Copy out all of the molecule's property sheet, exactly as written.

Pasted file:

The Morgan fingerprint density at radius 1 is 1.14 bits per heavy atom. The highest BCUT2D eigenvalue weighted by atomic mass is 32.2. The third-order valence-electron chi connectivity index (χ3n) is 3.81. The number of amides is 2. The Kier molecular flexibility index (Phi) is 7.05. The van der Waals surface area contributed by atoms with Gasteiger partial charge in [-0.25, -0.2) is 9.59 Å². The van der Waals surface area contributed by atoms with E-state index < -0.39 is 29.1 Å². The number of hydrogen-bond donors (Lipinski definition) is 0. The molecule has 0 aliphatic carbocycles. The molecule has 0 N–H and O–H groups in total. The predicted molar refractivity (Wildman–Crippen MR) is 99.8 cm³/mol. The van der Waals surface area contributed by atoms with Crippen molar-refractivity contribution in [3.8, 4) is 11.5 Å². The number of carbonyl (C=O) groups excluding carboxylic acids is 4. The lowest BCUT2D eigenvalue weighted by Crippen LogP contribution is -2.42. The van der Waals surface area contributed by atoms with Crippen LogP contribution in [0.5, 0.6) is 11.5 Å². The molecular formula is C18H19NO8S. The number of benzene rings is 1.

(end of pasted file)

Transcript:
The Morgan fingerprint density at radius 1 is 1.14 bits per heavy atom. The highest BCUT2D eigenvalue weighted by atomic mass is 32.2. The third-order valence-electron chi connectivity index (χ3n) is 3.81. The number of amides is 2. The Kier molecular flexibility index (Phi) is 7.05. The van der Waals surface area contributed by atoms with Gasteiger partial charge in [-0.25, -0.2) is 9.59 Å². The van der Waals surface area contributed by atoms with E-state index < -0.39 is 29.1 Å². The number of hydrogen-bond donors (Lipinski definition) is 0. The molecule has 0 aliphatic carbocycles. The molecule has 0 N–H and O–H groups in total. The predicted molar refractivity (Wildman–Crippen MR) is 99.8 cm³/mol. The van der Waals surface area contributed by atoms with Crippen molar-refractivity contribution in [3.8, 4) is 11.5 Å². The number of carbonyl (C=O) groups excluding carboxylic acids is 4. The lowest BCUT2D eigenvalue weighted by Crippen LogP contribution is -2.42. The van der Waals surface area contributed by atoms with Crippen LogP contribution in [0.5, 0.6) is 11.5 Å². The molecular formula is C18H19NO8S. The number of benzene rings is 1.